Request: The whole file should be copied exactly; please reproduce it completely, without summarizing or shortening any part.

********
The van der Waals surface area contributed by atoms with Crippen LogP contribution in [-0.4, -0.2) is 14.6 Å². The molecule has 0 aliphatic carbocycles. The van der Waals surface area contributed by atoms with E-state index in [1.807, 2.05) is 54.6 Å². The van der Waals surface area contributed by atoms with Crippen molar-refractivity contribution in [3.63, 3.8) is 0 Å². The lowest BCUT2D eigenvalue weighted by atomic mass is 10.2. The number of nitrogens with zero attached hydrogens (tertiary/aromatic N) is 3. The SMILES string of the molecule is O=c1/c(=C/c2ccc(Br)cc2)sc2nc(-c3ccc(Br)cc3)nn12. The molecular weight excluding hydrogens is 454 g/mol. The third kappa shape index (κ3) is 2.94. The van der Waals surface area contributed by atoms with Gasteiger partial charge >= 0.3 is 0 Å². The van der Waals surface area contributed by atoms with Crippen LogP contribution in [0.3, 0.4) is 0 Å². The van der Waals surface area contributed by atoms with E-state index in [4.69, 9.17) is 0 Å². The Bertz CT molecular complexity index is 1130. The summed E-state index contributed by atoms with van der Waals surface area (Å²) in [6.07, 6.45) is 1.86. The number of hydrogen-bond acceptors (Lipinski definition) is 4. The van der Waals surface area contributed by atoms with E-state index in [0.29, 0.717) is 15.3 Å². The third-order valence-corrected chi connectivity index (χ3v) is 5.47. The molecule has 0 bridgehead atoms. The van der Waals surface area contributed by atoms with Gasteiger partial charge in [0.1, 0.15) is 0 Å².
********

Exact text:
The van der Waals surface area contributed by atoms with Crippen LogP contribution in [-0.4, -0.2) is 14.6 Å². The molecule has 0 aliphatic carbocycles. The van der Waals surface area contributed by atoms with E-state index in [1.807, 2.05) is 54.6 Å². The van der Waals surface area contributed by atoms with Crippen molar-refractivity contribution in [3.63, 3.8) is 0 Å². The lowest BCUT2D eigenvalue weighted by atomic mass is 10.2. The number of nitrogens with zero attached hydrogens (tertiary/aromatic N) is 3. The SMILES string of the molecule is O=c1/c(=C/c2ccc(Br)cc2)sc2nc(-c3ccc(Br)cc3)nn12. The molecular weight excluding hydrogens is 454 g/mol. The third kappa shape index (κ3) is 2.94. The van der Waals surface area contributed by atoms with Gasteiger partial charge >= 0.3 is 0 Å². The van der Waals surface area contributed by atoms with Crippen LogP contribution in [0.3, 0.4) is 0 Å². The van der Waals surface area contributed by atoms with E-state index in [4.69, 9.17) is 0 Å². The Bertz CT molecular complexity index is 1130. The summed E-state index contributed by atoms with van der Waals surface area (Å²) in [6.07, 6.45) is 1.86. The number of hydrogen-bond acceptors (Lipinski definition) is 4. The van der Waals surface area contributed by atoms with E-state index in [0.29, 0.717) is 15.3 Å². The third-order valence-corrected chi connectivity index (χ3v) is 5.47. The molecule has 0 bridgehead atoms. The van der Waals surface area contributed by atoms with Gasteiger partial charge in [0.1, 0.15) is 0 Å².